Change is hard, and if it's tradition then it can also be hurtful. The thing is, we often know more now than we did then, so in these cases change isn't just a whim, it's essential. Cultural attachment to the way things are can make it difficult for innovators and creatives to break through and have their concepts and ideas taken seriously. We know the way things are is not good enough, the world is full of avoidable problems, so why the resistance to change? It takes work with an ability to let go of attachment to make significant changes. It's often why we resist it. There is more to it than that, though. Culture has a bigger role to play.
The speed at which something of quality grows depends a lot on the type of culture it finds itself in. Those closest to the creator or innovator are the most important in the growth factor as they have a unique connection which is more likely to be a talking point. The culture of all the people who are connected with the innovation defines where and how the idea grows. When you see a good idea taking shape and growing in the world, be aware that it's had to break through all kinds of boundaries to get to where it is now. Unless you already have a brand that's known for good ideas and a marketing budget to sit alongside the Coca-colas and the Macdonalds of the world, it'll be an uphill adventure.
Good ideas need community interest and support. Start-up businesses often rely on donations to get them off the ground. The cultural norms that prepare people for starting a business and accept their ventures with gifts of cash support are down to the type of culture these people are in. Sometimes entrepreneurs have had to battle all the way to be accepted, other times they've been encouraged from a young age to get started. Innovation in the modern age is more necessary than ever, as the populous grows and our impact on the world and on each other grows too.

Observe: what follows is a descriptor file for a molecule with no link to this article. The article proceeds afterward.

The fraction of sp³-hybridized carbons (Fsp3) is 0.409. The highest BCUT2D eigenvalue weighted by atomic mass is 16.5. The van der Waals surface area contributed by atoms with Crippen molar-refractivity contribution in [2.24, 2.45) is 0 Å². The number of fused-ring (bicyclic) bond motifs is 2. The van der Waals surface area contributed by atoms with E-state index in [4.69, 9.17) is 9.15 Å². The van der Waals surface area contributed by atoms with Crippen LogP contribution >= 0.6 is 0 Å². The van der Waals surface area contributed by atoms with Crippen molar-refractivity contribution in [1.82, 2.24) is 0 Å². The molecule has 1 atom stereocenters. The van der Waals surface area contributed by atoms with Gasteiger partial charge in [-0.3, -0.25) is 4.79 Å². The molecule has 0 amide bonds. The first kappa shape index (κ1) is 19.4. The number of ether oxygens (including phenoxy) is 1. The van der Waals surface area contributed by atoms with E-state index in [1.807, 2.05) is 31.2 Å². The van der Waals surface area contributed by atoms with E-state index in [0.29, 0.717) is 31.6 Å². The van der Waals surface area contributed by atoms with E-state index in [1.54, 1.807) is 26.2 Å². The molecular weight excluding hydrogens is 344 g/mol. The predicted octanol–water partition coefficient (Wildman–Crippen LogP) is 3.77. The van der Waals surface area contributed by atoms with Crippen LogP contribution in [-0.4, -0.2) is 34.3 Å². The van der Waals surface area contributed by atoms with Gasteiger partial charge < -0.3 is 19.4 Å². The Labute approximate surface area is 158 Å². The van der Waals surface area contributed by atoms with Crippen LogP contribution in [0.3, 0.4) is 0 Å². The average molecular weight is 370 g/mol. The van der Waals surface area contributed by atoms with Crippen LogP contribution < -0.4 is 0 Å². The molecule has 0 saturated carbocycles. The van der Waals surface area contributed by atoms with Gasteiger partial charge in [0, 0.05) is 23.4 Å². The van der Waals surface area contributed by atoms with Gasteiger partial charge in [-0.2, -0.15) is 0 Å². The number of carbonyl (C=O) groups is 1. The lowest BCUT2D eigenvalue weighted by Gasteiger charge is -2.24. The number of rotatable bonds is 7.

A culture is broadly defined by a set of shared values. These depend on the types of media the culture generally consume. This includes religious and spiritual media like scripture and preaching as well as news and opinion. The types of things people joke about and take seriously are also part of a culture, what is the normal and what is the odd. Large cultures like that in a country or city can be split up again into types. It is these subdivisions within larger culture that tend to be most influential when concerning an idea's speed of growth.
The first distinction to make is whether a culture is orthodox or liberal. Do they take the rules seriously, with serious consequences for not adhering to them? Orthodox cultures are difficult to have breakthroughs in because the way they think things are is deeper set than anything one person can do or say. You'll find that orthodox cultures use well known sayings and quotes to ensure their way of life goes unchallenged. To best work into this type of culture, our ideas must be presented in terms they already understand and agree with.
Liberal cultures have the same rules but they are less strict. They accept differences and are generally more tolerant. This leads to a diverse scope of people within a culture and they all have differing desires and needs. It's much harder to predict or research what liberal cultures want or will accept however they are also more likely to be accepting as well. There will be a willingness to deviate from the cultural norms if something is exciting or fun or proven to be useful.
Culture can also be looked at with the lens of individualism and collectivism. Individualistic cultures celebrate the self, are big on human rights, and have more liberal ideals. They are more tolerant of deviance from social norms and accept people for who they are. Individualistic cultures look down on dependence and value people by their ability to be independent. They are less likely to pull together to help someone out but they'll be more willing to accept someone who has an idea they want to nurture.
Collectivist culture prefers to orientate themselves in groups. They stick together in collective agendas and think in similar ways to each other. Either through job, social status, faith, or something else that defines a person, people stay in their own groups and stick to common lines of thought and action. They'll be more family based and each person will co-depend on others as others co-depend on them. Collectivist cultures don't work for just themselves but for the betterment of society. Their innovations and investments will be more about the greater good yet they can shun those who stand apart through successful ideas.
Each type of culture has its strong points and difficulties when it comes to breaking through with good innovation. The internet has enabled us to breach our local groups and reach out to cultures all over the world. Online interactions still have a lot of evolution to go through, it can be a little like the wild-west at times, however it's clear that the world needs a lot more innovation and solutions to our problems at the same time as we've never been closer to each other.
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